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DAMS Trinity Levee resistivity

Levee integrity study covers four miles in five hours

DAMS DNT_5x5m_TrinityMore than four miles of the Trinity River Levee near Dallas, Texas were surveyed using MASW and DNT™ techniques in a single day due to the use of mobile and rapid-deployment equipment.

The multi-channel analysis of surface waves (MASW) seismic method was chosen to determine any at-risk soft spots. MASW data was acquired using a land streamer of geophones that could be quickly laid out behind a vehicle, reducing set-up time.

The Zonge Dynamic NanoTEM™ (DNT) mobile transceiver and a towed five-meter loop were used to collect resistivity data. Results clearly revealed a conductive anomaly indicating seepage.

Detecting structural components andEagleDamResistivity sq
seepage zones for geotechnical review at Eagle Mountain Dam and Spillway

Zonge contributed interpreted geophysical data to a comprehensive geotechnical review of Eagle Mountain Dam and Spillway Levee, two separate, earthen structures north of Lake Worth, Texas maintained by the Tarrant Regional Water District. A combination of methods was used for determining depth below the dam crest and the position and limits of known sheet-piling to guide remediation drilling activities.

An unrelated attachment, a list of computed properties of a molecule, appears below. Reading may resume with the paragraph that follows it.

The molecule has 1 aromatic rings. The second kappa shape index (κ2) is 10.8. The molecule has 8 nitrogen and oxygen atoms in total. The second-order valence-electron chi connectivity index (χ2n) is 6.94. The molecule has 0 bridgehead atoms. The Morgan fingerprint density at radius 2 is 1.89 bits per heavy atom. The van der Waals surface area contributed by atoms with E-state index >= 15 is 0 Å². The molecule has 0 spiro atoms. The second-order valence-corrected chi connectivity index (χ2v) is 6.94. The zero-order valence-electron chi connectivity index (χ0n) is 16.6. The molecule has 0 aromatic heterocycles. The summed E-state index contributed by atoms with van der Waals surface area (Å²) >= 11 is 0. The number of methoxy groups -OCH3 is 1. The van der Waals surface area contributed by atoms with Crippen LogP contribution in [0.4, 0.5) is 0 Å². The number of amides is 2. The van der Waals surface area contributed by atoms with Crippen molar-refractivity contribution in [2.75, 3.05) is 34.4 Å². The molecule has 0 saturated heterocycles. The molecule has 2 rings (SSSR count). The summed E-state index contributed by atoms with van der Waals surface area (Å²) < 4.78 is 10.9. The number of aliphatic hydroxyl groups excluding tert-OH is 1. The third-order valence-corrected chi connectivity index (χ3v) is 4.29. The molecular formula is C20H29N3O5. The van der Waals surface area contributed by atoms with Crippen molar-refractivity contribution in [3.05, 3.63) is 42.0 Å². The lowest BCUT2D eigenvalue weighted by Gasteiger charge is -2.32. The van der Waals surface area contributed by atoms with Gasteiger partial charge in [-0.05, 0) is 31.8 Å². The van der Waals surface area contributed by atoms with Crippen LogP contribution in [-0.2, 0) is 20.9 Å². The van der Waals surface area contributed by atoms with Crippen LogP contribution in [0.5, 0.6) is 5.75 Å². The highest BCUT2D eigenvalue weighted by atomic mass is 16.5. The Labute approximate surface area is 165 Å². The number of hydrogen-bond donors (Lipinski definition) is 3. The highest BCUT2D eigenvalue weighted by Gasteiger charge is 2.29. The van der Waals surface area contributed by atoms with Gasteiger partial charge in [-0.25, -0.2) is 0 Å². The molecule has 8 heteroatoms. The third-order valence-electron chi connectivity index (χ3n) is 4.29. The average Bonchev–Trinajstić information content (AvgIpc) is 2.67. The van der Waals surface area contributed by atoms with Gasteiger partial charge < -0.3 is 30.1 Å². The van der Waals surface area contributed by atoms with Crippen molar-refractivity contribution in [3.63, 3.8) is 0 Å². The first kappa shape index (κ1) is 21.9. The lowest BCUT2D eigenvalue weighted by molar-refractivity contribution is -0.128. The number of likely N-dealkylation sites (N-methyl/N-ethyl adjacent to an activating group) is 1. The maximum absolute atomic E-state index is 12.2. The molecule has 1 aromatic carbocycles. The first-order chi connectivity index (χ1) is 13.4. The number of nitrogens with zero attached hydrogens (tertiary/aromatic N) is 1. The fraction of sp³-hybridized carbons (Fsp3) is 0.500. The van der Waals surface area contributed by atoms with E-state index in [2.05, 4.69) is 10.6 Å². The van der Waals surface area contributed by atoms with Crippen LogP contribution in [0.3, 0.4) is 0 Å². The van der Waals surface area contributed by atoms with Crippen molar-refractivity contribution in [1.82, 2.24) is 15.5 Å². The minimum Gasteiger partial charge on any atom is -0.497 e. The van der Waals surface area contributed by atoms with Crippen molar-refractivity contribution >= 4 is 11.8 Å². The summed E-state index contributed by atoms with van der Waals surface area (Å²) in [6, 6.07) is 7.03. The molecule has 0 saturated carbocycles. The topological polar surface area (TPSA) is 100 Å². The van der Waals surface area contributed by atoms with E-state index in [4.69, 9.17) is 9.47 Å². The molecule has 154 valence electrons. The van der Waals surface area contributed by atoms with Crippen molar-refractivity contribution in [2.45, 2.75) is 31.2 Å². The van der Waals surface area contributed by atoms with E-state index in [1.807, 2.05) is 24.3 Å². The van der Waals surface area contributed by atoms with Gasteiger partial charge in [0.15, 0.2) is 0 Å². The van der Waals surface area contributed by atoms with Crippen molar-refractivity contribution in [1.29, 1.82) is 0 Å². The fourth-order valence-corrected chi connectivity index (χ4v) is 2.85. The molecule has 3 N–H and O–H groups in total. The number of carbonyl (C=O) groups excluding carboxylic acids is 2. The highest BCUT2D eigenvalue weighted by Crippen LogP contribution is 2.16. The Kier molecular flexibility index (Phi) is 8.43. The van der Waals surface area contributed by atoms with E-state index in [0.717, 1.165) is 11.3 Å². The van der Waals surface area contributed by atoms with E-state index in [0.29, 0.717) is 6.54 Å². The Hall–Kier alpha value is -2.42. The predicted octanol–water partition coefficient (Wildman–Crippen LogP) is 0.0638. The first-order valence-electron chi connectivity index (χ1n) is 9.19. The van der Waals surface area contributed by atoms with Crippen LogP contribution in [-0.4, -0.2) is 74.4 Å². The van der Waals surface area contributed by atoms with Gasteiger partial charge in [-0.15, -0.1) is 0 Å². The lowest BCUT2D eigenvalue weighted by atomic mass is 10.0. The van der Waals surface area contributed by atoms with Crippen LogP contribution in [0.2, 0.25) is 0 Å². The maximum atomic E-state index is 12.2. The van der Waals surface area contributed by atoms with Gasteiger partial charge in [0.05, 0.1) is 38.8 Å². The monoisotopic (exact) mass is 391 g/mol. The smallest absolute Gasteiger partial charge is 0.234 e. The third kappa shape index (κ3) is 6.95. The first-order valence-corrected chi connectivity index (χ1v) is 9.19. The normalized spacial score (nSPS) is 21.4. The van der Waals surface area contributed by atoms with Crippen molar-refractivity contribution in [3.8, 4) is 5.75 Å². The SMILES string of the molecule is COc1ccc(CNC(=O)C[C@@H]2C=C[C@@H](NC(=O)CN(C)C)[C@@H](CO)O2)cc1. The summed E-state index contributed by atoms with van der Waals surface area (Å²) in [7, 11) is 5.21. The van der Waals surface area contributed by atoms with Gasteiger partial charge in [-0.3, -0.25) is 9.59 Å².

Canyon Lake Dam project necessitates innovative
geophysics survey and modeling solution

Canyon Lake Summary InterpretationThe Zonge project manager for this challenging job created a solution for overcoming logistical constraints and background noise from fast-moving water to use MASW as a shallow-marine technique on a concrete spillway near Rapid City, South Dakota.

The survey goal was to provide information between dam pre-construction boreholes, and  generate  a  2D  cross-section profile showing depth to bedrock beneath the structure. Ultimately this data would be used to determine remedial solutions to mitigate ever-worsening seepage and to extend the life of the structure.
Image: Summary interpretation showing limits of concrete under spillway
more about MASW

Multi-channel analysis of surface waves (MASW) is an “active” seismic technique meaning it requires a hammer blow or mechanical weight drop to generate dispersive waves that travel along the surface of the earth. The energy is measured by several sensors to find the phase velocity vs. frequency of the waves.

In the Trinity Levee survey, multiple soundings were collected along a line using equally-spaced geophones to map the lateral as well as vertical profile. For the Canyon Lake Dam survey, by using several different source-receiver array configurations and integrating the data during processing, a better, deeper 2D profile than what a standard single array configuration would have produced could be created for this site. And the inclusion of more data points increased redundancy and confidence in the modeled results.